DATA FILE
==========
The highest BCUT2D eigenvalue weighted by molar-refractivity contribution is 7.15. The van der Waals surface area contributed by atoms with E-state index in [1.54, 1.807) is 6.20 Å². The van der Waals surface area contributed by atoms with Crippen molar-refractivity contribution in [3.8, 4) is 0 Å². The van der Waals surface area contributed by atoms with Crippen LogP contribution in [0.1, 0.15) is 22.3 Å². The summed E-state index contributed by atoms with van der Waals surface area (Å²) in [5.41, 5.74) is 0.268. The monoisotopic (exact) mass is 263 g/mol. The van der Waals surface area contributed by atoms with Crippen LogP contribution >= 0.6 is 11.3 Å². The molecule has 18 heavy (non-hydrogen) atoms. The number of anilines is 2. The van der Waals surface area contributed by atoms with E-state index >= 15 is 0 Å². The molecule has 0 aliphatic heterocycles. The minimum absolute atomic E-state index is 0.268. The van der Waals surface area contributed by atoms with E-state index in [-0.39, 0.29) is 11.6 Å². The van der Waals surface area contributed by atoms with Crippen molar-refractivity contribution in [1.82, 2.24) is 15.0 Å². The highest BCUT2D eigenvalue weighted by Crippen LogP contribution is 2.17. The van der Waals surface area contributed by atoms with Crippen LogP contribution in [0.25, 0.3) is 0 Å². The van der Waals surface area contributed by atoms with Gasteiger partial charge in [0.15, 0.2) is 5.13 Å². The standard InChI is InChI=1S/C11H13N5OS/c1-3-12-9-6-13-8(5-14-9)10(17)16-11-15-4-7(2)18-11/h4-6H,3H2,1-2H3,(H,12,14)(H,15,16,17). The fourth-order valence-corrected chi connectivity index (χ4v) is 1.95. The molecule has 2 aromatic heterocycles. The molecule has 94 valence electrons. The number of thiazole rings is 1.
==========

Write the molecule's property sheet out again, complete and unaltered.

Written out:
The highest BCUT2D eigenvalue weighted by molar-refractivity contribution is 7.15. The van der Waals surface area contributed by atoms with E-state index in [1.54, 1.807) is 6.20 Å². The van der Waals surface area contributed by atoms with Crippen molar-refractivity contribution in [3.8, 4) is 0 Å². The van der Waals surface area contributed by atoms with Crippen LogP contribution in [0.1, 0.15) is 22.3 Å². The summed E-state index contributed by atoms with van der Waals surface area (Å²) in [5.41, 5.74) is 0.268. The monoisotopic (exact) mass is 263 g/mol. The van der Waals surface area contributed by atoms with Crippen LogP contribution >= 0.6 is 11.3 Å². The molecule has 18 heavy (non-hydrogen) atoms. The number of anilines is 2. The van der Waals surface area contributed by atoms with E-state index >= 15 is 0 Å². The molecule has 0 aliphatic heterocycles. The minimum absolute atomic E-state index is 0.268. The van der Waals surface area contributed by atoms with E-state index in [-0.39, 0.29) is 11.6 Å². The van der Waals surface area contributed by atoms with Crippen molar-refractivity contribution in [1.82, 2.24) is 15.0 Å². The highest BCUT2D eigenvalue weighted by Crippen LogP contribution is 2.17. The van der Waals surface area contributed by atoms with Crippen LogP contribution in [0.25, 0.3) is 0 Å². The van der Waals surface area contributed by atoms with Gasteiger partial charge in [0.15, 0.2) is 5.13 Å². The standard InChI is InChI=1S/C11H13N5OS/c1-3-12-9-6-13-8(5-14-9)10(17)16-11-15-4-7(2)18-11/h4-6H,3H2,1-2H3,(H,12,14)(H,15,16,17). The fourth-order valence-corrected chi connectivity index (χ4v) is 1.95. The molecule has 2 aromatic heterocycles. The molecule has 94 valence electrons. The number of thiazole rings is 1.